An alleged incursion into South Korea's airspace on July 23, 2019, was down to a "device malfunction" from its aircraft, Russian officials reportedly said to the South Korean government.
Russian military officials were said to have expressed "deep regret."
South Korea's claim of an apology from Russia has not yet been verified. Business Insider had contacted Russia's Ministry of Defence for comment.
The alleged apology comes after Russia's defense ministry denied its aircraft intruded into South Korean airspace.
South Korean F-15K and F-16K fighter jets were scrambled after two Russian Tu-95 bombers accompanied by two Chinese H-6 bombers crossed into Korea's air defense identification zone.
An F-15K Slam Eagle from the South Korean air force.
(US Air Force Photo)
The Russian aircraft were joined by their Chinese counterparts in what was the first long-range joint air patrol, according to South Korean officials.
A Russian A-50 observation aircraft was also spotted by South Korean and Japanese forces. The South Korean military said it fired flares and hundreds of machine-gun rounds near the Russian aircraft after it went beyond violating its air defense identification zone — a buffer around airspace controlled by a country — to intrude on its airspace proper.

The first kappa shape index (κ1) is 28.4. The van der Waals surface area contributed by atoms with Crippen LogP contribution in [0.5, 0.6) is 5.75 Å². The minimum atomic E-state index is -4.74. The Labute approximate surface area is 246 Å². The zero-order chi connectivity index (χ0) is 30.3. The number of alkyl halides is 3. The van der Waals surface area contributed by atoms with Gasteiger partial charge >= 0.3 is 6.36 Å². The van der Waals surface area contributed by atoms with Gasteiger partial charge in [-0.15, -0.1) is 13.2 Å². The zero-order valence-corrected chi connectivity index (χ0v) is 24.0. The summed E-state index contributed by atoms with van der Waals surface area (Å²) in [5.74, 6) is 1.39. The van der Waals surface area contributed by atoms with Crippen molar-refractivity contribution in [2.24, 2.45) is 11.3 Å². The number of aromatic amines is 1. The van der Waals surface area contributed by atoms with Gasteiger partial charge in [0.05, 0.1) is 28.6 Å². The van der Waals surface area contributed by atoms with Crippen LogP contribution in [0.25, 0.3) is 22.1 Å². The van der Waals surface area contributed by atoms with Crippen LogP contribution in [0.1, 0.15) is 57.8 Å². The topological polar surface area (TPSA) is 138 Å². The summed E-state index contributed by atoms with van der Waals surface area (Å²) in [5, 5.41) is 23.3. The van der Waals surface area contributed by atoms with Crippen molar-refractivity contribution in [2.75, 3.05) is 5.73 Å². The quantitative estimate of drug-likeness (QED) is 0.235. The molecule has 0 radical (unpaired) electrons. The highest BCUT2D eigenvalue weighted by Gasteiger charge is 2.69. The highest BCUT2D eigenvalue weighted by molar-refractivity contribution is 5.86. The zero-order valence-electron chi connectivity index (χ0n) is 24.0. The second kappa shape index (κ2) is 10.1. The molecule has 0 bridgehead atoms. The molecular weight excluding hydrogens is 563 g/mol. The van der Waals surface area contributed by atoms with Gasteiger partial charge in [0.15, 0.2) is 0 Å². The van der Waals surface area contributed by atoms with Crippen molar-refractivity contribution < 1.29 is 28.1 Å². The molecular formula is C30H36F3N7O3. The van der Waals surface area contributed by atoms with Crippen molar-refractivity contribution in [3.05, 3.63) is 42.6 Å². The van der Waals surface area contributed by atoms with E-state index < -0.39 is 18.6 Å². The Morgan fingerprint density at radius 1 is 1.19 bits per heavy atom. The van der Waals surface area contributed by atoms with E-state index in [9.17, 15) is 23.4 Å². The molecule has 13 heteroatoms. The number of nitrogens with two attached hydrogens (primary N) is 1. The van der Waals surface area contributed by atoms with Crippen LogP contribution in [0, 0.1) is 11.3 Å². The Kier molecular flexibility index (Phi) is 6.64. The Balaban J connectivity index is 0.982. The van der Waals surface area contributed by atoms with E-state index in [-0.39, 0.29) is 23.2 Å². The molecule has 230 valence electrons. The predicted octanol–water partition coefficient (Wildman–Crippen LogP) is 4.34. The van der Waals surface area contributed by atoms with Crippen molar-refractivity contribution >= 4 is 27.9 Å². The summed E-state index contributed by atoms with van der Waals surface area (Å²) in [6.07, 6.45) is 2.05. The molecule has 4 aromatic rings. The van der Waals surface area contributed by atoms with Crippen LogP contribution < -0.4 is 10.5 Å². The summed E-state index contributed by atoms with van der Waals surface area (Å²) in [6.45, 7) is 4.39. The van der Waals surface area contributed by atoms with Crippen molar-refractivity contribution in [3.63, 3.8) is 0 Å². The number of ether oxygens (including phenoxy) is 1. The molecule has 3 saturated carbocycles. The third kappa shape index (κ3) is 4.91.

In a statement, Russian military officials denied its Tu-95s received nearby fire but did not mention its A-50 aircraft, Reuters reported.
Russian Air Force Tupolev Tu-95.
Russia accused South Korean jets of "unprofessional maneuvers" and miscommunication.
China claimed the airspace was not an exclusive territory for South Korea.
Russia has been accused of frequently coming close to violating the airspace of numerous countries, including the US and UK.
In May 2019, US F-22 stealth fighters were scrambled after Russian Tu-95s entered Alaska's air defense identification zone.
After the Russian bombers left the zone, they returned with Russian Su-35 fighter jets, according to the North American Aerospace Defense Command.
This article originally appeared on Business Insider. Follow @BusinessInsider on Twitter.
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